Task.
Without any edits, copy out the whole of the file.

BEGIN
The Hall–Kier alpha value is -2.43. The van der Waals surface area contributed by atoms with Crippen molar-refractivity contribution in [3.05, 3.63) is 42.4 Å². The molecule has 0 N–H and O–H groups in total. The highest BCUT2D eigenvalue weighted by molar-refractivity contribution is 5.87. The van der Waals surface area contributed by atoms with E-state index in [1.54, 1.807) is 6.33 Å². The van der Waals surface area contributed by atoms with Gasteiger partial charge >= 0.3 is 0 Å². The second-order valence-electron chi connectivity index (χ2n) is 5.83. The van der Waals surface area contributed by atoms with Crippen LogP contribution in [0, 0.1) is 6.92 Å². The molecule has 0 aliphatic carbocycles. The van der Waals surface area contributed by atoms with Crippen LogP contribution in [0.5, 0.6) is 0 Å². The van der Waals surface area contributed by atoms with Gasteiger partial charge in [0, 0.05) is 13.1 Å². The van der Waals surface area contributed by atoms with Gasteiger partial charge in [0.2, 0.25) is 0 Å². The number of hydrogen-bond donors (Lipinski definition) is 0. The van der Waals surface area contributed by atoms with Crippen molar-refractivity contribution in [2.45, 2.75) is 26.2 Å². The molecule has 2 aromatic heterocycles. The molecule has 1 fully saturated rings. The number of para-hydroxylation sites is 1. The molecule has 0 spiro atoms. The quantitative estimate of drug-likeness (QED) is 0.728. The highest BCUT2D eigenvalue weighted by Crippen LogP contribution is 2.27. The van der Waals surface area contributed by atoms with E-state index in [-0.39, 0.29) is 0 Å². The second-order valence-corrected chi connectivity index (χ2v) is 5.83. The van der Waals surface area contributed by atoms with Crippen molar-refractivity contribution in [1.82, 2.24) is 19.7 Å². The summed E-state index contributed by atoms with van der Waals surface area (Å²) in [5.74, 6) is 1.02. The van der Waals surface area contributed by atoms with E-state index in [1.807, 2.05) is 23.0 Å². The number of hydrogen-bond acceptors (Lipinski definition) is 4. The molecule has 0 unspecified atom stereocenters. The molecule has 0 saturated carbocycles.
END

The Hall–Kier alpha value is -2.43. The van der Waals surface area contributed by atoms with Crippen molar-refractivity contribution in [3.05, 3.63) is 42.4 Å². The molecule has 0 N–H and O–H groups in total. The highest BCUT2D eigenvalue weighted by molar-refractivity contribution is 5.87. The van der Waals surface area contributed by atoms with E-state index in [1.54, 1.807) is 6.33 Å². The van der Waals surface area contributed by atoms with Gasteiger partial charge >= 0.3 is 0 Å². The second-order valence-electron chi connectivity index (χ2n) is 5.83. The van der Waals surface area contributed by atoms with Crippen LogP contribution in [0, 0.1) is 6.92 Å². The molecule has 0 aliphatic carbocycles. The van der Waals surface area contributed by atoms with Crippen LogP contribution in [0.5, 0.6) is 0 Å². The van der Waals surface area contributed by atoms with Gasteiger partial charge in [0, 0.05) is 13.1 Å². The van der Waals surface area contributed by atoms with Gasteiger partial charge in [0.2, 0.25) is 0 Å². The number of hydrogen-bond donors (Lipinski definition) is 0. The van der Waals surface area contributed by atoms with Crippen molar-refractivity contribution in [2.45, 2.75) is 26.2 Å². The molecule has 2 aromatic heterocycles. The molecule has 1 fully saturated rings. The number of para-hydroxylation sites is 1. The molecule has 0 spiro atoms. The quantitative estimate of drug-likeness (QED) is 0.728. The highest BCUT2D eigenvalue weighted by Crippen LogP contribution is 2.27. The van der Waals surface area contributed by atoms with E-state index in [-0.39, 0.29) is 0 Å². The second-order valence-corrected chi connectivity index (χ2v) is 5.83. The van der Waals surface area contributed by atoms with Crippen molar-refractivity contribution in [1.82, 2.24) is 19.7 Å². The summed E-state index contributed by atoms with van der Waals surface area (Å²) in [5.74, 6) is 1.02. The van der Waals surface area contributed by atoms with E-state index in [1.807, 2.05) is 23.0 Å². The number of hydrogen-bond acceptors (Lipinski definition) is 4. The molecule has 0 unspecified atom stereocenters. The molecule has 0 saturated carbocycles.